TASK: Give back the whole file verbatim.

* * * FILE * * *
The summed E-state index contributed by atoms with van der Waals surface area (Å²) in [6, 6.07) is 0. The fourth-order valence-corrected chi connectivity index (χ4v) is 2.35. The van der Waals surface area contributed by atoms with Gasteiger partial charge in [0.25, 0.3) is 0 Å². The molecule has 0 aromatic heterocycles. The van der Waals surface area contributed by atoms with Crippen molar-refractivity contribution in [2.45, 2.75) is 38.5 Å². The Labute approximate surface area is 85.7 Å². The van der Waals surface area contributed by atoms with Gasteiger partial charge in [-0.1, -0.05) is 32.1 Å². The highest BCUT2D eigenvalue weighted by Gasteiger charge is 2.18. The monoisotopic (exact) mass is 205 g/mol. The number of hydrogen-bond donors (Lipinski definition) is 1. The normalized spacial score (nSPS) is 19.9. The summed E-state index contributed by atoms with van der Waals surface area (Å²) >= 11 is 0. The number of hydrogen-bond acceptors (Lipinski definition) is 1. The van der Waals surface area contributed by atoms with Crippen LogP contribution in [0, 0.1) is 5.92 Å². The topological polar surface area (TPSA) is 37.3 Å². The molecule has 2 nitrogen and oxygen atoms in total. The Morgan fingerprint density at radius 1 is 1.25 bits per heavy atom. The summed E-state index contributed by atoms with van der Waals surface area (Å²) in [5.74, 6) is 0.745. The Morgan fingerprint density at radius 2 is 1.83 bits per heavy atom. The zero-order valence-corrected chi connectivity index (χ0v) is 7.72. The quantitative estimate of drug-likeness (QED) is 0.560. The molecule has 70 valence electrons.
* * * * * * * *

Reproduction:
The summed E-state index contributed by atoms with van der Waals surface area (Å²) in [6, 6.07) is 0. The fourth-order valence-corrected chi connectivity index (χ4v) is 2.35. The van der Waals surface area contributed by atoms with Gasteiger partial charge in [0.25, 0.3) is 0 Å². The molecule has 0 aromatic heterocycles. The van der Waals surface area contributed by atoms with Crippen molar-refractivity contribution in [2.45, 2.75) is 38.5 Å². The Labute approximate surface area is 85.7 Å². The van der Waals surface area contributed by atoms with Gasteiger partial charge in [-0.1, -0.05) is 32.1 Å². The highest BCUT2D eigenvalue weighted by Gasteiger charge is 2.18. The monoisotopic (exact) mass is 205 g/mol. The number of hydrogen-bond donors (Lipinski definition) is 1. The normalized spacial score (nSPS) is 19.9. The summed E-state index contributed by atoms with van der Waals surface area (Å²) >= 11 is 0. The number of hydrogen-bond acceptors (Lipinski definition) is 1. The van der Waals surface area contributed by atoms with Crippen LogP contribution in [0, 0.1) is 5.92 Å². The topological polar surface area (TPSA) is 37.3 Å². The molecule has 2 nitrogen and oxygen atoms in total. The Morgan fingerprint density at radius 1 is 1.25 bits per heavy atom. The summed E-state index contributed by atoms with van der Waals surface area (Å²) in [5.74, 6) is 0.745. The Morgan fingerprint density at radius 2 is 1.83 bits per heavy atom. The zero-order valence-corrected chi connectivity index (χ0v) is 7.72. The quantitative estimate of drug-likeness (QED) is 0.560. The molecule has 70 valence electrons.